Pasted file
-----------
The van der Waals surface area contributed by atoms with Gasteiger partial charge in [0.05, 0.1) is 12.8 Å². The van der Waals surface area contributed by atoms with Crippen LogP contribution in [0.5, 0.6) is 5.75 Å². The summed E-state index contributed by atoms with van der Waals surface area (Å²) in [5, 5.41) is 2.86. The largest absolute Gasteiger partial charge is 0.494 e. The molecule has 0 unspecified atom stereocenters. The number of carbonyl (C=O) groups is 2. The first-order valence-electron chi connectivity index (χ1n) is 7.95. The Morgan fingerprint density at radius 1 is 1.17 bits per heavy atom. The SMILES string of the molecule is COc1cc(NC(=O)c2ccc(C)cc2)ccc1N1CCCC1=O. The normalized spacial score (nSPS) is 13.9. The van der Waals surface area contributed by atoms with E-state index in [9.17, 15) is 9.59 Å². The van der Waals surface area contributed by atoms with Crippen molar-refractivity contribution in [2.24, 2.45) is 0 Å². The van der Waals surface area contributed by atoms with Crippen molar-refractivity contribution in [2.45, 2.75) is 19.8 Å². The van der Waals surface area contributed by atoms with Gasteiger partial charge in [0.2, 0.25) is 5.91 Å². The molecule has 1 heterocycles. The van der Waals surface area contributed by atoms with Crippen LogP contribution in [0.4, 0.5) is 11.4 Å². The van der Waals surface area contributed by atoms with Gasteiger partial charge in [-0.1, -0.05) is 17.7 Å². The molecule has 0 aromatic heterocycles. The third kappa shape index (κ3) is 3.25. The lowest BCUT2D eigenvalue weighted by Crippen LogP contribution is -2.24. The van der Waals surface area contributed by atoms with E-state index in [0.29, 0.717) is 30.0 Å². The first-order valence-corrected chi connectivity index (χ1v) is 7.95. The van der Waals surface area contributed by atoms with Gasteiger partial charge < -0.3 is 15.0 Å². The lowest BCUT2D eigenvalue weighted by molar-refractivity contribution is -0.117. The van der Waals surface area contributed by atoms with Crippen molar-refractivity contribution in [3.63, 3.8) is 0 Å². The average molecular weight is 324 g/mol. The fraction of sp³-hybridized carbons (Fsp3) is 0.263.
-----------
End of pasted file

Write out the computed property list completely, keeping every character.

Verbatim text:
The van der Waals surface area contributed by atoms with Gasteiger partial charge in [0.05, 0.1) is 12.8 Å². The van der Waals surface area contributed by atoms with Crippen LogP contribution in [0.5, 0.6) is 5.75 Å². The summed E-state index contributed by atoms with van der Waals surface area (Å²) in [5, 5.41) is 2.86. The largest absolute Gasteiger partial charge is 0.494 e. The molecule has 0 unspecified atom stereocenters. The number of carbonyl (C=O) groups is 2. The first-order valence-electron chi connectivity index (χ1n) is 7.95. The Morgan fingerprint density at radius 1 is 1.17 bits per heavy atom. The SMILES string of the molecule is COc1cc(NC(=O)c2ccc(C)cc2)ccc1N1CCCC1=O. The normalized spacial score (nSPS) is 13.9. The van der Waals surface area contributed by atoms with E-state index in [9.17, 15) is 9.59 Å². The van der Waals surface area contributed by atoms with Crippen molar-refractivity contribution in [2.24, 2.45) is 0 Å². The van der Waals surface area contributed by atoms with Crippen molar-refractivity contribution in [2.45, 2.75) is 19.8 Å². The van der Waals surface area contributed by atoms with Gasteiger partial charge in [0.2, 0.25) is 5.91 Å². The molecule has 1 heterocycles. The van der Waals surface area contributed by atoms with Crippen LogP contribution in [0.4, 0.5) is 11.4 Å². The van der Waals surface area contributed by atoms with Gasteiger partial charge in [-0.1, -0.05) is 17.7 Å². The molecule has 0 aromatic heterocycles. The third kappa shape index (κ3) is 3.25. The lowest BCUT2D eigenvalue weighted by Crippen LogP contribution is -2.24. The van der Waals surface area contributed by atoms with E-state index in [0.29, 0.717) is 30.0 Å². The first-order valence-corrected chi connectivity index (χ1v) is 7.95. The van der Waals surface area contributed by atoms with Gasteiger partial charge < -0.3 is 15.0 Å². The lowest BCUT2D eigenvalue weighted by molar-refractivity contribution is -0.117. The van der Waals surface area contributed by atoms with Crippen molar-refractivity contribution in [3.63, 3.8) is 0 Å². The average molecular weight is 324 g/mol. The fraction of sp³-hybridized carbons (Fsp3) is 0.263.